AI Gold Rush
What do Automobiles, Airlines and Tech have in common?
A pin lies in wait for every bubble.
And when the two eventually meet, a new wave of investors learns some very old lessons: First, many in Wall Street will sell investors anything they will buy. Second, speculation is most dangerous when it looks easiest. — Warren Buffett
Let’s start with a simple challenge: You have to identify company X from the following clues.
At its peak in March 2000, company X briefly became the most valuable company in the world with a market cap of half a trillion dollars. It was a new era: X provided an indispensable service to all dot-com companies and traded at a P/E ratio of 200+ in 2000. Investors were 100% sure that X will be the one that was going to change everything.
After all, they were selling shovels during a gold rush!
We will get to the answer in a bit. If you were an informed investor during ‘99, you could have avoided a lot of pain. In one of his interviews given to the press, Warren Buffett warned investors about the excess in the stock market. He compared internet companies to the auto industry where even though the latter industry transformed the world, hundreds of car makers became road kill.
Coming back to our quiz, company X is Cisco. Cisco had pioneered the development of networking equipment. Investors poured money into the company betting that the demand for networking equipment would grow exponentially with the internet. Economist Burton Malkiel was one of the few people who pointed out the irony in the situation: At Cisco’s implied growth rate, it would become larger than the entire U.S. economy within 20 years.
Just two years later, Cisco’s stock price crashed by 80%, and 20 years later, it is still ~40% below the peak it touched during the dot-com bubble. Cisco earned ~$12 billion in profits in 2022 and has improved its income by 7x over the last 2 decades. But for the investors who bought in at a PE of 200 in 2000, it’s still a long way to go before breaking even.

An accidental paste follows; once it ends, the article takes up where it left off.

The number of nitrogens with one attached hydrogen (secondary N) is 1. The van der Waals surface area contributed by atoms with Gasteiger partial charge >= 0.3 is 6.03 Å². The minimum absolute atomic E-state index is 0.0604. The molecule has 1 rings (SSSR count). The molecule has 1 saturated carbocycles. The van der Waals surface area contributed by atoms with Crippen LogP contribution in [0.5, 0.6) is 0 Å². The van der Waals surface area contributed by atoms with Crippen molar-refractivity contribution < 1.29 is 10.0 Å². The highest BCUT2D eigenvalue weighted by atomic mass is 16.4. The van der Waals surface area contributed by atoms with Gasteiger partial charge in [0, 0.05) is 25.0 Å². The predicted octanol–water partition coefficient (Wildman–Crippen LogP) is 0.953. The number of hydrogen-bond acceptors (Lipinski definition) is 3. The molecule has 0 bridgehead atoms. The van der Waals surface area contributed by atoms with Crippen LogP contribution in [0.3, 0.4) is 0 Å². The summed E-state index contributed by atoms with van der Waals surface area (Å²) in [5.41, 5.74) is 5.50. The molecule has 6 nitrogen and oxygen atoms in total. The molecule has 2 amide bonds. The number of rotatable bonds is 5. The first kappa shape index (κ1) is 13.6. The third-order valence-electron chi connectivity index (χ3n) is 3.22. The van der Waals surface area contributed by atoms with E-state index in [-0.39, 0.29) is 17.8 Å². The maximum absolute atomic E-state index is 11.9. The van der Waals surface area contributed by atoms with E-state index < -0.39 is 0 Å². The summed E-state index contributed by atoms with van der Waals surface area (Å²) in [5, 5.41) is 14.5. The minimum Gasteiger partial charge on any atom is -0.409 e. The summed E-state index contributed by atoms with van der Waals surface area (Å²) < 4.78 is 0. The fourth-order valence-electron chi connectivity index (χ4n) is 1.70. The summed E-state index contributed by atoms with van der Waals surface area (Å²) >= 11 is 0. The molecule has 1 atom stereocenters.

What Scott McNealy, CEO of Sun Microsystems1 told Bloomberg just after the dot-com collapse in 2002 became one of the most eye-opening statements on how detached investors become from reality amidst bubbles.
“2 years ago we were selling at 10 times revenues when we were at $64.
At 10 times revenues, to give you a 10-year payback, I have to pay you 100% of revenues for 10 straight years in dividends.
That assumes I can get that by my shareholders. That assumes I have zero cost of goods sold, which is very hard for a computer company. That assumes zero expenses, which is really hard with 39,000 employees. That assumes I pay no taxes, which is very hard. And that assumes you pay no taxes on your dividends, which is kind of illegal. And that assumes with zero R&D for the next 10 years, I can maintain the current revenue run rate.
Now, having done that, would any of you like to buy my stock at $64? Do you realize how ridiculous those basic assumptions are? You don’t need any transparency. You don’t need any footnotes.
What were you thinking?”
It’s impossible not to draw parallels from the dot-com bubble to what’s occurring in the market now.